Igor had given Csilla his blood, and received empathy in return.
They cared for her injuries and grief, and she bound them closer.
Like Kálmán, she was a gold thread in an altar cloth, uniting everything.

* * *

Notes:

Emotional trauma often results from surviving a disaster such as Csilla did. Recovering from trauma tends to go through stages; we've seen her go through shock and fear in previous poems before reaching sadness in this one. Know how to cope with traumatic events or help someone after them.

Grief can be triggered by reminders of a lost person or home. There are ways to deal with your grief and to comfort a grieving friend.

Village churches tend to be small and simple, like this one in Romania. The interior may have nice furnishings, but not usually the ostentatious decorations of a big city church.

A crèche set features figures from the nativity story, most often used as Christmas decorations. This handmade set combines simple wooden shapes with vivid painting using central European motifs, safe for children to play with. Mary is traditionally portrayed in blue and white, so just imagine that the shepherdess is her.

Adam is 14 months old in August. He likes practicing his grip by picking things up and arranging them -- toddlers love sorting play, along with putting things in and out of containers. While he's still using single words, he has a bigger vocabulary than typical for his age. That's because his daddies talk all the time, from everyday things to science stuff, and they also read to Adam a lot. There are many ways to boost toddler vocabulary, including some fun activities.

(Quoted phrases below are not counted for purposes of pricing.)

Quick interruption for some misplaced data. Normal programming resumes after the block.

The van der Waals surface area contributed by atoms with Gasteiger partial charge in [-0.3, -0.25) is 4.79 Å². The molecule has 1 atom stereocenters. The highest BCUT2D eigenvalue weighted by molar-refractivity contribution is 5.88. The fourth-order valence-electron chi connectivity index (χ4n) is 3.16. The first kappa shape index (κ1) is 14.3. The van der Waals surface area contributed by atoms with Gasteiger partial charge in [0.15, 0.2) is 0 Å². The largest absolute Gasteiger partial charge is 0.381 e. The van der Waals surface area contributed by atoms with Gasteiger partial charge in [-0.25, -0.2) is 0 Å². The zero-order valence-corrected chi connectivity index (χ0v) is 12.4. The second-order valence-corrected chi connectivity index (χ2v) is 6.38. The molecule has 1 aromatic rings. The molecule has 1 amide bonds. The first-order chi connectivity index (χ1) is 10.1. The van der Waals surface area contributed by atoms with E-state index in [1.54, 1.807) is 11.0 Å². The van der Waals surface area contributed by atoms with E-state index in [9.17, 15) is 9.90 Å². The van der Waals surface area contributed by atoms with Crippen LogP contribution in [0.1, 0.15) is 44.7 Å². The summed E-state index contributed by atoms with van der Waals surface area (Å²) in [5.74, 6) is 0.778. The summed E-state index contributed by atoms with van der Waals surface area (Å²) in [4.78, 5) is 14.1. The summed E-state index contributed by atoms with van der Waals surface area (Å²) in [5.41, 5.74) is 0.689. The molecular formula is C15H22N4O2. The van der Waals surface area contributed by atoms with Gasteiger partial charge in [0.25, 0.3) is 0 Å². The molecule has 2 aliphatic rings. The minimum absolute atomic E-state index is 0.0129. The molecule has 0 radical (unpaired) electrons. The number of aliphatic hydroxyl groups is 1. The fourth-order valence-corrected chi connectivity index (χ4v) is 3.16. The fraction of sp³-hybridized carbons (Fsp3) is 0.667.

3 He heals the brokenhearted And binds up their wounds.
4 He counts the number of the stars; He gives names to all of them.
He determines the number of the stars and calls them each by name.
5 Great is our Lord, and abundant in power; his understanding is beyond measure.
6 The LORD helps the afflicted but brings the wicked to the ground.
7 Sing unto the LORD with thanksgiving; sing praise upon the harp unto our God:
-- The Bible, Psalm 147

"You have kept count of my tossings; put my tears in your bottle. Are they not in your book?"
-- The Bible, Psalms 56:8

Throughout the world's spiritual traditions, it is the job of a priest to give comfort to grieving people. Kálmán has memorized the Bible well enough to quote or paraphrase it based on whatever is distressing someone. He is also good with contact comfort and other practical steps, like finding a private place for people to fall apart.

Grieving

Date: 2014-08-24 03:27 am (UTC)
dialecticdreamer: My work (Default)
From: [personal profile] dialecticdreamer
is a kind of comfort; I honestly wasn't expecting Kálmán to fall back on the ritualized, Biblical quotes which would apply-- but they're especially apropos, given what you've implied about Csilla. That she still connects /through/ those words, well, it says a lot about her own colony and their interactions with neighbors, at the very least, and could imply that they had their own priest as well.

Lastly-- Adam and his "treewisemen" is just /adorable/, a single note of sweet/cute/innocent that leavens the more serious parts of the poem.

I honestly love it. Thank you.

Re: Grieving

Date: 2014-08-24 04:00 am (UTC)
dialecticdreamer: My work (Default)
From: [personal profile] dialecticdreamer
It reminded me of the deeper meaning of the phrase, "House of G-d"-- one of my favorite spiritual leaders made the parallels obvious, and asked if everyone was /comfortable/ visiting in the front "company" parlor, or if they'd feel closer if they sat in the kitchen, or the den, or maybe on the back porch looking out at the roses.